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Growing Taller, yet Falling Short: Policy, Health, and Living Standards in Brazil, 1850-1950.

  • Author(s): Franken, Daniel W.
  • Advisor(s): Summerhill, William R
  • et al.
Abstract

The emergence of regional inequities and the genesis of modern economic growth in Brazil have remained shrouded by a dearth of historical evidence. Although quantitative scholars have revealed the efficacy of the First Republic (1889-1930) in fomenting economic progress, the extent to which Brazil’s early economic growth fostered improvements in health remains unclear. My dissertation fills this void in scholarship by relying on hitherto untapped archival sources with data on human stature—a reliable metric for health and nutritional status.

Heights offer an excellent source of knowledge regarding human development for Brazil in the 1850-1950 period—an era of deep social, political, and economic transformations. My analysis centers heavily on a large (n≈17,000), geographically-comprehensive series compiled from military inscription files, supplemented by an ancillary dataset drawn from passport records (n≈6,000). This dissertation also integrates reports of the Rockefeller Foundation’s International Health Board (IHB), which spearheaded rural health campaigns in Brazil targeting hookworm and malaria in the 1910s and 1920s.

This thesis details the inadequacies of traditional approaches to human development for Brazil in the nineteenth and early-twentieth centuries. I rely on regression analyses to estimate the secular trends in height, consider alternative hypotheses, and assess selection biases. Venturing beyond conventional methods of historical anthropometrics, I endeavor to identify causal forces behind the observed patterns with historical climate and geographic data used to proxy for the virulence of the disease environment. I also utilize statistics on health expenditures and mortality rates in order to contextualize the observed height patterns.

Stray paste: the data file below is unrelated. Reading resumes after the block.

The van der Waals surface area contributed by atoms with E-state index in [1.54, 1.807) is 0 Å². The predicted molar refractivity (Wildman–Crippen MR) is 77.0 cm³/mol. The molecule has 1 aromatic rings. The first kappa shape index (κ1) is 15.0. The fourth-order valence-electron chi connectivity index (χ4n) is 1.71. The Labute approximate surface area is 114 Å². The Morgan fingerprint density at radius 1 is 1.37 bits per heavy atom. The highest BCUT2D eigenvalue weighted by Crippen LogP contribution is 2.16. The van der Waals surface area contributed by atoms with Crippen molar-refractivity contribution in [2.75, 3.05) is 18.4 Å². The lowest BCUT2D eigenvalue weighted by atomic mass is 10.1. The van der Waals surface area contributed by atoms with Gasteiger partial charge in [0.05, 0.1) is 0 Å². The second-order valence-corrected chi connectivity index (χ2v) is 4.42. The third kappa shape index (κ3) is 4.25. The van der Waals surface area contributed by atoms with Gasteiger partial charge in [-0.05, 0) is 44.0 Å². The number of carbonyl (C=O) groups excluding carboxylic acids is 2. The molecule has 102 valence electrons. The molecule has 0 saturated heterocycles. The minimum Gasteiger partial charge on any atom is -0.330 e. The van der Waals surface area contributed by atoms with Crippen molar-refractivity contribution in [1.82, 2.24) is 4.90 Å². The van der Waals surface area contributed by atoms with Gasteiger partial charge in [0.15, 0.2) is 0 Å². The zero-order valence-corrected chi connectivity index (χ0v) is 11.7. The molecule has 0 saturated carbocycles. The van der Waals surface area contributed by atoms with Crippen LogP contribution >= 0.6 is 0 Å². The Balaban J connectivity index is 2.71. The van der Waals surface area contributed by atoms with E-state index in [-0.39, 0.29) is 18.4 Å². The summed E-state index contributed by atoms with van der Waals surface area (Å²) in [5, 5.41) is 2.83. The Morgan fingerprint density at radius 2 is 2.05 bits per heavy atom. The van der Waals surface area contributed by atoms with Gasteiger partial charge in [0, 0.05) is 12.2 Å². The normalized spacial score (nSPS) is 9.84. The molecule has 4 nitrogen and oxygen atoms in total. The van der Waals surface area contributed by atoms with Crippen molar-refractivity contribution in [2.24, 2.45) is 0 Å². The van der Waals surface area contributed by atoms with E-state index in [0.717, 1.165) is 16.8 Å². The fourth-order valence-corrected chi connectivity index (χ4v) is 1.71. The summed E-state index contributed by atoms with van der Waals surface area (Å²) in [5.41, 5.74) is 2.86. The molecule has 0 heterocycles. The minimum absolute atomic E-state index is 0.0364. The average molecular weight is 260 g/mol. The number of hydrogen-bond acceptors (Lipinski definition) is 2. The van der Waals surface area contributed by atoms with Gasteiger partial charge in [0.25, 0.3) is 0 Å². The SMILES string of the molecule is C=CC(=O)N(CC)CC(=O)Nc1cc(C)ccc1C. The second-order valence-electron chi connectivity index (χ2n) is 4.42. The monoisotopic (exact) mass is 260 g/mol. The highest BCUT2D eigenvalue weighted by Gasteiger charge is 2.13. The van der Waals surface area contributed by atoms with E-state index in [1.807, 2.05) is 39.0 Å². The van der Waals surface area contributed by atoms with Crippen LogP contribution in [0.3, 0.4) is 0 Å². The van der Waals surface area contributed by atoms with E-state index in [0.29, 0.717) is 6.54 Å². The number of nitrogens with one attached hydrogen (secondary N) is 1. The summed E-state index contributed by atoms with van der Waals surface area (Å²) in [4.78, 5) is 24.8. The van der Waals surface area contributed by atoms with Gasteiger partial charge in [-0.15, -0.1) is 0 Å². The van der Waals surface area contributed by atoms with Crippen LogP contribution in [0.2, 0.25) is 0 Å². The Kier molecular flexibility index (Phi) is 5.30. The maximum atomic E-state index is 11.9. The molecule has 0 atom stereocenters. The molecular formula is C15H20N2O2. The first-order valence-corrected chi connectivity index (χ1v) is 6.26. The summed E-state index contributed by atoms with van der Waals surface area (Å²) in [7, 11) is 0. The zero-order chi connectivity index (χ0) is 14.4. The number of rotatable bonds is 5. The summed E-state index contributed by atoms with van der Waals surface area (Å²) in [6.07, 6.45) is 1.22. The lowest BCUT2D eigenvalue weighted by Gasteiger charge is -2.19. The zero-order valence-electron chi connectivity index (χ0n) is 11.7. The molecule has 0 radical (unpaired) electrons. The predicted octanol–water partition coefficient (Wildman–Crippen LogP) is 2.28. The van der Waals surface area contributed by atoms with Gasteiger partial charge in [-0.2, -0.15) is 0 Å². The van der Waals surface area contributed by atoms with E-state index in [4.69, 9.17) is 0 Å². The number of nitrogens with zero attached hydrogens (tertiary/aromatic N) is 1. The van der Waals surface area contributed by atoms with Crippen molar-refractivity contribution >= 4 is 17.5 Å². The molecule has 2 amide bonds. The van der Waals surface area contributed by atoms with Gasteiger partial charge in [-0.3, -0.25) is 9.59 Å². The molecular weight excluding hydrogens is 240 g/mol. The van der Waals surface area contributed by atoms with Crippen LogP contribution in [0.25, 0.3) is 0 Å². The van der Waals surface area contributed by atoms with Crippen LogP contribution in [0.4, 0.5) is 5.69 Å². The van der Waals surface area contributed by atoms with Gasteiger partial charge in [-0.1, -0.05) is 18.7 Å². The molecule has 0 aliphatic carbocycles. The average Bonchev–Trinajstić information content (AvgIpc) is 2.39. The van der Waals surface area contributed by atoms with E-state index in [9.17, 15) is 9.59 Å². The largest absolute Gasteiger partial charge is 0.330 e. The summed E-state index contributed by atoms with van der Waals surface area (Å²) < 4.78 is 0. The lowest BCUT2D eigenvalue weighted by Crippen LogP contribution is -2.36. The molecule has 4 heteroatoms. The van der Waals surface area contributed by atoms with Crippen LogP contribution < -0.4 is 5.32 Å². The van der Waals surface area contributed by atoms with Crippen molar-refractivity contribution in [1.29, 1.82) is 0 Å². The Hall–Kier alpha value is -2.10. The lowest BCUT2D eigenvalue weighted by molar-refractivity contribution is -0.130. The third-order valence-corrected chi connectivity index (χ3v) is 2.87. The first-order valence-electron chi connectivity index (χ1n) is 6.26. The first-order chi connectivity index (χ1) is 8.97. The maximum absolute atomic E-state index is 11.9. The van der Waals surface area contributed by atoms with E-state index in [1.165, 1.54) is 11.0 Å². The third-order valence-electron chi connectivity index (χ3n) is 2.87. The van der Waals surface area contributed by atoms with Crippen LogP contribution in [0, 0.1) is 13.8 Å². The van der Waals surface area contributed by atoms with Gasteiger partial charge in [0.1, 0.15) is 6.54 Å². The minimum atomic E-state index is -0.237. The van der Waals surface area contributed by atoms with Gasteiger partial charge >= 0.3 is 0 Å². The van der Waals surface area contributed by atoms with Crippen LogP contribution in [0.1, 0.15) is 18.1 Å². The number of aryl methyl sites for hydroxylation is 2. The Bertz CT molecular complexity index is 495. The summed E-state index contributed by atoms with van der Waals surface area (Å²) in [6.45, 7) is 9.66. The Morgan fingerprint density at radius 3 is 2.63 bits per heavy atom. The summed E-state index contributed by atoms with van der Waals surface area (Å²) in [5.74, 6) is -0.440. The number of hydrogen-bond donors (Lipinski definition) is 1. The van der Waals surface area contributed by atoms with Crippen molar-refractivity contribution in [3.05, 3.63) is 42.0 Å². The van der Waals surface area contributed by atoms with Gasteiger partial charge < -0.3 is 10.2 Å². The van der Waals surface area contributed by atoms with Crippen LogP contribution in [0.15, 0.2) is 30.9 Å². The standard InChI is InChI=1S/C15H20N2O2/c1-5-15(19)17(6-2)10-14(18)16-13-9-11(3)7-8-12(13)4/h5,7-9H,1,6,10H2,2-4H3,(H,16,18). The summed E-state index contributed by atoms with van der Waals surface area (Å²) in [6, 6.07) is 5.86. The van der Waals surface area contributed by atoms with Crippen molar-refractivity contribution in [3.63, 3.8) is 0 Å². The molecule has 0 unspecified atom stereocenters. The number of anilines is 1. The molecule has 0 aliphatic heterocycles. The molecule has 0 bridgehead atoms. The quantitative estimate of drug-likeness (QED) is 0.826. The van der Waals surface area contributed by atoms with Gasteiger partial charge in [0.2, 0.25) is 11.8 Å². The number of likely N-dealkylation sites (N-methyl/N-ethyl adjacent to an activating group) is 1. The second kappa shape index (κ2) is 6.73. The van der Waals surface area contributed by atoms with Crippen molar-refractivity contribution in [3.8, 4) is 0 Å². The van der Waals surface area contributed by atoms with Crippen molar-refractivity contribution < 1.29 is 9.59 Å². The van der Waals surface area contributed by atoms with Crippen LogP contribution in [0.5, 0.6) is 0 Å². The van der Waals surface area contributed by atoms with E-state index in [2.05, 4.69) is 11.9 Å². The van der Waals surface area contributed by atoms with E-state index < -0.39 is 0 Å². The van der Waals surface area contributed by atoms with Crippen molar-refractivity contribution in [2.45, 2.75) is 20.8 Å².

I document inferior heights in the North and Northeast that predated the advent of industrialization. At the national level, my findings reveal a 3-centimeter stature increase from 1880 to 1910, a growth rate commensurate with that observed in more industrialized economies in the latter-twentieth century. In the South and Southeast, I argue that increased real income and public-health interventions explain the earlier upward trend in heights, while rural sanitary reforms were most important in the North and Northeast, where heights remained stagnant until the 1910 decade and diseases such as hookworm and malaria were most rampant. I show that, although rural sanitation in the early-twentieth century improved health conditions, administrative shortcomings hemmed down the rollout of modern health institutions and continued to plague the nation.

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